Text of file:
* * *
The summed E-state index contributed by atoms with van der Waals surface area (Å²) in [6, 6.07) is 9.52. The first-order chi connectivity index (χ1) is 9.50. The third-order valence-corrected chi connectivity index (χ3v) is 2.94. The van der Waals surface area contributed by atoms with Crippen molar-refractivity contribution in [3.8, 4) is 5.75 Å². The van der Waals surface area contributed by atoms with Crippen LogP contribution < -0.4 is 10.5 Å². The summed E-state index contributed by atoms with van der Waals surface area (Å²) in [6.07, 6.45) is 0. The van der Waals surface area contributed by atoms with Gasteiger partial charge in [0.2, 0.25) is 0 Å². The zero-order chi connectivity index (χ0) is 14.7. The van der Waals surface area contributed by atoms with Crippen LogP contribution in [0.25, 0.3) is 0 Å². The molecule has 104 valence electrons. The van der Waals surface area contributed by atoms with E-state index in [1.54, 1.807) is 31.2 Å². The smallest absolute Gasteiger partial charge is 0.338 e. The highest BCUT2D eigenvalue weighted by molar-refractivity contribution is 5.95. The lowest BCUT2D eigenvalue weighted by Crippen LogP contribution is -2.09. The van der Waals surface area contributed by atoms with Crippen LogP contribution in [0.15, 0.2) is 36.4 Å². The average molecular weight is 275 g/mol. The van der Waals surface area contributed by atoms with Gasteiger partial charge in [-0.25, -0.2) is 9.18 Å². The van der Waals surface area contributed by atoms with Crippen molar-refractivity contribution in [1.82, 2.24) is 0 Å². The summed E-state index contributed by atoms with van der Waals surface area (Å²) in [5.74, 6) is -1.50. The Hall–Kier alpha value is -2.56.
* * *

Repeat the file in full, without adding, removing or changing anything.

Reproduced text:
The summed E-state index contributed by atoms with van der Waals surface area (Å²) in [6, 6.07) is 9.52. The first-order chi connectivity index (χ1) is 9.50. The third-order valence-corrected chi connectivity index (χ3v) is 2.94. The van der Waals surface area contributed by atoms with Crippen molar-refractivity contribution in [3.8, 4) is 5.75 Å². The van der Waals surface area contributed by atoms with Crippen LogP contribution < -0.4 is 10.5 Å². The summed E-state index contributed by atoms with van der Waals surface area (Å²) in [6.07, 6.45) is 0. The van der Waals surface area contributed by atoms with Gasteiger partial charge in [0.2, 0.25) is 0 Å². The zero-order chi connectivity index (χ0) is 14.7. The van der Waals surface area contributed by atoms with Crippen LogP contribution in [0.25, 0.3) is 0 Å². The molecule has 104 valence electrons. The van der Waals surface area contributed by atoms with E-state index in [1.54, 1.807) is 31.2 Å². The smallest absolute Gasteiger partial charge is 0.338 e. The highest BCUT2D eigenvalue weighted by molar-refractivity contribution is 5.95. The lowest BCUT2D eigenvalue weighted by Crippen LogP contribution is -2.09. The van der Waals surface area contributed by atoms with Crippen LogP contribution in [0.15, 0.2) is 36.4 Å². The average molecular weight is 275 g/mol. The van der Waals surface area contributed by atoms with Gasteiger partial charge in [-0.25, -0.2) is 9.18 Å². The van der Waals surface area contributed by atoms with Crippen molar-refractivity contribution in [1.82, 2.24) is 0 Å². The summed E-state index contributed by atoms with van der Waals surface area (Å²) in [5.74, 6) is -1.50. The Hall–Kier alpha value is -2.56.